The fall season is a time of giving, sharing and of course, the seasonal harvest. And that’s exactly what Students for Sustainable Agriculture’s (Sus-Ag) Fall Fest is all about.

This past Friday, Oct. 28, Sus-Ag put together their third annual harvest celebration, featuring on-campus clubs and organizations as well as New Paltz and Hudson Valley-based farms and vendors.

“We have [this event] on campus just because there’s a need for students to be exposed to the greater community that they’re a part of, bringing together our campus bubble with the Hudson Valley community,” Sus-Ag president Billie Golan said.

She described Fall Fest as “a glorified farmer’s market,” as the weekly Thursday campus market was replaced in lieu of this event. Many vendors from the weekly farmer’s market tabled, such as Print Club, selling their Fall Fest and SUNY New Paltz themed tees, Hippies For Hope, Phillies Bridge Farm Project, GrokBites, Calmbucha, Macaroy’s and more.

Sus-Ag gave out harvested squash and corn from their micro-farm on campus, as well as their freshly harvested habanero peppers, from which they made their own hot sauce. Golan walked around with a basket of fresh apples from Jenkins-Lueken Orchards, located on Route 299 West. Other farmers from the area also sold fall harvest such as pumpkins and gourds.

A handful of the student clubs that attended were Metal Club, Geology Club, Sculpture Club, Geography Club and Cosmic Club. Many of these clubs sold their own handcrafted trinkets, such as Metal Club who sold jewelry such as earrings and necklaces of all shapes and sizes and Geology Club who sold their own wire-wrapped stone and rock pendant necklaces, gathered and cut from local materials; some even from the Shawangunk Mountains. Fall Fest also featured a waste bin for people to dispose of old phones, batteries and other electronics in a sustainable manner.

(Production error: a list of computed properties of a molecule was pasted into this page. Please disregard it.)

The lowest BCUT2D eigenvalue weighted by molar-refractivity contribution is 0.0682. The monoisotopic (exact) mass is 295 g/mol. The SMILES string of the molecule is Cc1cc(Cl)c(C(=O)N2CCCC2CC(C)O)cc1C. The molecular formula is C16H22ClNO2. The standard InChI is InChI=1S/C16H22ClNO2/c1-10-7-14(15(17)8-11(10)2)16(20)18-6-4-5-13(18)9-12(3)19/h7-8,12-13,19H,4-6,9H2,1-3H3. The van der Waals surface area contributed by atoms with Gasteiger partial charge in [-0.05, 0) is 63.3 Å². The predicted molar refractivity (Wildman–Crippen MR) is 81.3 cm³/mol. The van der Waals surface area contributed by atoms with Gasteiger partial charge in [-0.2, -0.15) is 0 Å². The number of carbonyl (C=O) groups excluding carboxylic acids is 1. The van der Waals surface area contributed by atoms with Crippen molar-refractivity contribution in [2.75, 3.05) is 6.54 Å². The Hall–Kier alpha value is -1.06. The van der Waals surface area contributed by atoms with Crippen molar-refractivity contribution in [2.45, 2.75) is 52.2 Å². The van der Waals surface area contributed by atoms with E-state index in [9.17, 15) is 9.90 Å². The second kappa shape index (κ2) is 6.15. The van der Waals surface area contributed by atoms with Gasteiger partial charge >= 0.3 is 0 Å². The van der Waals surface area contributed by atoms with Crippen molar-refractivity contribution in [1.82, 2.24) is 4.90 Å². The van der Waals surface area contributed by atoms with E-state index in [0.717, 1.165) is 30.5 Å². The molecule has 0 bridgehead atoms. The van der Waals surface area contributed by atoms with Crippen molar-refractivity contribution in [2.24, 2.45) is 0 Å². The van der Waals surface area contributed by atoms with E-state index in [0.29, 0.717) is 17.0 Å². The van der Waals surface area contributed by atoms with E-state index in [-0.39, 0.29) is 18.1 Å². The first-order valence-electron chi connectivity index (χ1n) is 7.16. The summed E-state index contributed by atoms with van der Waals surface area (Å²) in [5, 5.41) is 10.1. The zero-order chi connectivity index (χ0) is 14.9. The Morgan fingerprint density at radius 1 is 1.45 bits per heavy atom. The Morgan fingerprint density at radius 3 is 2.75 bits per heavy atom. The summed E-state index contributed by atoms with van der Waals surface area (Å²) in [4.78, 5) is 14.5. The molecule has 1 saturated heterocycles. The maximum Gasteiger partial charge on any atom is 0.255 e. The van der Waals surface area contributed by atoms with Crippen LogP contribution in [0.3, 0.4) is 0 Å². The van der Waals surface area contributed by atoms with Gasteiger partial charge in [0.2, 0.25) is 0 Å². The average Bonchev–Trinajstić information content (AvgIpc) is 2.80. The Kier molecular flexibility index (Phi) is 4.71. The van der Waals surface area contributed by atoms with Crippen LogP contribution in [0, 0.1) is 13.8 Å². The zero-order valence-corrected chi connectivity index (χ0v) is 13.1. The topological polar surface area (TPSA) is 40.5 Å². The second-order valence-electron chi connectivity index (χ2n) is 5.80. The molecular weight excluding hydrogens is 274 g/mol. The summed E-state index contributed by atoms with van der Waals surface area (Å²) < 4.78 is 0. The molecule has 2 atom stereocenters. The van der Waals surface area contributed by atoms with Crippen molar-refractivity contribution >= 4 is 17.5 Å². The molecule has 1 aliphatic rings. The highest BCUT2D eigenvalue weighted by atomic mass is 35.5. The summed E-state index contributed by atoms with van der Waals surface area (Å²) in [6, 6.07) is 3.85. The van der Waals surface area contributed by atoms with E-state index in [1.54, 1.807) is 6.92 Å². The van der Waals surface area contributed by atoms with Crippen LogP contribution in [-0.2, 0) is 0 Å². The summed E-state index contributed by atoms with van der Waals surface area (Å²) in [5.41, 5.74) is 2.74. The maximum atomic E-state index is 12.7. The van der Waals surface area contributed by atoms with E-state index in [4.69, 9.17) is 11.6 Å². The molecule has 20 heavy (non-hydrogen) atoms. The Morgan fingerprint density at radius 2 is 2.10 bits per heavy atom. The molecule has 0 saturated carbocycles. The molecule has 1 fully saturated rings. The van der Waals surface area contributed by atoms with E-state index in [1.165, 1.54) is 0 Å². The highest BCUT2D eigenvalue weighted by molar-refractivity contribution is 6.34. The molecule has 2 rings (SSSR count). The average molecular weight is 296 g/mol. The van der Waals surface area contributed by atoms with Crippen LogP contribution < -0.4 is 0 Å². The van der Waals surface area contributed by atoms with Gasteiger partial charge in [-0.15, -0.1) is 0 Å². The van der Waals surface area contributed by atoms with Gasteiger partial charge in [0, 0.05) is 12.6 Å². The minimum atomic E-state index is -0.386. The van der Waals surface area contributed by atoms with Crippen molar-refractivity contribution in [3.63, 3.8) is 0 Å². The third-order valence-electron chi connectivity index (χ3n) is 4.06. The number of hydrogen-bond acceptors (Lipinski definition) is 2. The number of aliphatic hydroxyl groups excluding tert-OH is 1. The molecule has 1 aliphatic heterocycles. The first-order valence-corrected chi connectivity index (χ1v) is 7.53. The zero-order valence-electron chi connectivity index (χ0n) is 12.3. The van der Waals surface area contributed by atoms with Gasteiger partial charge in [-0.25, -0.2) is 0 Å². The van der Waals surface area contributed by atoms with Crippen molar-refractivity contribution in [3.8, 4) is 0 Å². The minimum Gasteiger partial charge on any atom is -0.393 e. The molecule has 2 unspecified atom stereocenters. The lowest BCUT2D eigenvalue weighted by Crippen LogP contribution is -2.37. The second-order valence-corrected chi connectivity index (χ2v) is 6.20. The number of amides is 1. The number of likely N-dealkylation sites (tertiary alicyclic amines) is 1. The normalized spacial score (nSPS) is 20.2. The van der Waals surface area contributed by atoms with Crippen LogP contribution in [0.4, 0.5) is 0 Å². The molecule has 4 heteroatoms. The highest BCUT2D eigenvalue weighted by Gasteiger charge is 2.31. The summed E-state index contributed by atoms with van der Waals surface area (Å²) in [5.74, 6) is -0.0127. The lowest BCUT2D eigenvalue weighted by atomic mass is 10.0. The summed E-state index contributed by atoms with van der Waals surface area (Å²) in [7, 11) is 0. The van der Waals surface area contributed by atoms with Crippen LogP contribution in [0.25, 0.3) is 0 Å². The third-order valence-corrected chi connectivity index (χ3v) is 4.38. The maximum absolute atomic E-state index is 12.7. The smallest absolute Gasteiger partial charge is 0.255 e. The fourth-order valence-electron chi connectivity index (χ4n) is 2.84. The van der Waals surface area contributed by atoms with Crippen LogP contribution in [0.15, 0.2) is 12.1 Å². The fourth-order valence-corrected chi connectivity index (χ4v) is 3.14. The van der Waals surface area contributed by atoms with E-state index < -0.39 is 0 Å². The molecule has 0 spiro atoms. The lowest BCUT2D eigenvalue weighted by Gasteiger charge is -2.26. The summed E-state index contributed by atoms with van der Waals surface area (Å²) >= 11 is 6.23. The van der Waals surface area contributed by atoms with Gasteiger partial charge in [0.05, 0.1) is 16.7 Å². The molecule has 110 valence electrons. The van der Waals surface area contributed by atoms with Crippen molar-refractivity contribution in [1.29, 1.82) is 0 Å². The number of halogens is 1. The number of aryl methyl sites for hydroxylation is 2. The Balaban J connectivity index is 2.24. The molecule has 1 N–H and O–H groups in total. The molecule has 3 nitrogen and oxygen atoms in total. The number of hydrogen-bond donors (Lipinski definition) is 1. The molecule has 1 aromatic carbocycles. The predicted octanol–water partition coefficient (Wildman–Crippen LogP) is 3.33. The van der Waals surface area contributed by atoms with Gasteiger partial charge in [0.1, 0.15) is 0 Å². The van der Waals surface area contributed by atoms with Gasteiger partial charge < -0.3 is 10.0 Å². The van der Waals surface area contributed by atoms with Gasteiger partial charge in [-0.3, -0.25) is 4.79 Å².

For this semester’s Fall Fest, Sus-Ag teamed up with the SUNY New Paltz chapter of Oxfam America, which was tabling for their campaign against chicken processing and factory farming, as well as New Paltz Modern Art Collective, who was painting a mural in the center of the quad during the event.

Despite the brisk weather and the strong afternoon breeze, many students, faculty and community members walked around from table to table to observe what all the vendors had to offer, rosy-cheeked with warm cider in hand, also provided by Jenkins-Lueken Orchards.

Local farms such as Acorn Hill Farm and Damn Good Honey Farm attended, selling different varieties of goat cheese as well as double chocolate and dark chocolate cherry goat milk fudge and a large selection of handmade, artisanal soaps, respectively.

Along with all different types of vendors, Fall Fest featured a slew of new musical acts including local student artists Johnny Owens, Blueberry Collective and others.

Kayla Faria, a first-year psychology major, sang in one of the musical acts with some of her friends. As a first-year student, she appreciates how events like Fall Fest on campus allow her to get to know other people while also exposing her to what’s around in the area.

“A lot of other campuses don’t have a time where people just come together and appreciate that fall has come, even though it was snowing yesterday which was outrageous,” she laughed. “But it’s nice that you have everyone coming together with things they’re good at, everyone expressing who they are and what they love.”

This story first appeared in The New Paltz Oracle on November 3, 2016.

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